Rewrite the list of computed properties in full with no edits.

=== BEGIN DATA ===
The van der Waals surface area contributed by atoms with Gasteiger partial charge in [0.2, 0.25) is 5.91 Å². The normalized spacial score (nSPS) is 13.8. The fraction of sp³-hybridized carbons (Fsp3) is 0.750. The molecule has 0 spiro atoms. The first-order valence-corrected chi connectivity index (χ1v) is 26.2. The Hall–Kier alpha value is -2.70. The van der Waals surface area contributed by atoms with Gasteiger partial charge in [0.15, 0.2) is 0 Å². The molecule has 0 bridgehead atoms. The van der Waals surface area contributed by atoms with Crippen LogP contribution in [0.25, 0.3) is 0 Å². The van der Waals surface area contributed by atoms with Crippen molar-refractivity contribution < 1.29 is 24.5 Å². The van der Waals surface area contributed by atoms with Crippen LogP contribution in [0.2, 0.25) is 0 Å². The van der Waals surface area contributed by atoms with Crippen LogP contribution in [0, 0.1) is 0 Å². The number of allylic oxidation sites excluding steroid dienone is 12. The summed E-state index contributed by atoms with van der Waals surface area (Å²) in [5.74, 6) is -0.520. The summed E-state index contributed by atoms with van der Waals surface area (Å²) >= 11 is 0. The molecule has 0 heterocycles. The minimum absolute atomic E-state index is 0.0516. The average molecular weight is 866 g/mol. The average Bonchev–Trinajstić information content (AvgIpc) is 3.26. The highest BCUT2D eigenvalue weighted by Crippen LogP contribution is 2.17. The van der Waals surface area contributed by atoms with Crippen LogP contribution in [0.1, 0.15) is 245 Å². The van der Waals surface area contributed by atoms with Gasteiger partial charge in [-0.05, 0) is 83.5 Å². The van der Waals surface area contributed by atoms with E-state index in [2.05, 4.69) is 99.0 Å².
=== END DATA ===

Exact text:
The van der Waals surface area contributed by atoms with Gasteiger partial charge in [0.2, 0.25) is 5.91 Å². The normalized spacial score (nSPS) is 13.8. The fraction of sp³-hybridized carbons (Fsp3) is 0.750. The molecule has 0 spiro atoms. The first-order valence-corrected chi connectivity index (χ1v) is 26.2. The Hall–Kier alpha value is -2.70. The van der Waals surface area contributed by atoms with Gasteiger partial charge in [0.15, 0.2) is 0 Å². The molecule has 0 bridgehead atoms. The van der Waals surface area contributed by atoms with Crippen LogP contribution in [0.25, 0.3) is 0 Å². The van der Waals surface area contributed by atoms with Crippen molar-refractivity contribution < 1.29 is 24.5 Å². The van der Waals surface area contributed by atoms with Crippen LogP contribution in [0.2, 0.25) is 0 Å². The van der Waals surface area contributed by atoms with Crippen LogP contribution in [0, 0.1) is 0 Å². The number of allylic oxidation sites excluding steroid dienone is 12. The summed E-state index contributed by atoms with van der Waals surface area (Å²) in [5.74, 6) is -0.520. The summed E-state index contributed by atoms with van der Waals surface area (Å²) >= 11 is 0. The molecule has 0 heterocycles. The minimum absolute atomic E-state index is 0.0516. The average molecular weight is 866 g/mol. The average Bonchev–Trinajstić information content (AvgIpc) is 3.26. The highest BCUT2D eigenvalue weighted by Crippen LogP contribution is 2.17. The van der Waals surface area contributed by atoms with Crippen LogP contribution in [0.1, 0.15) is 245 Å². The van der Waals surface area contributed by atoms with Gasteiger partial charge in [-0.05, 0) is 83.5 Å². The van der Waals surface area contributed by atoms with E-state index in [2.05, 4.69) is 99.0 Å².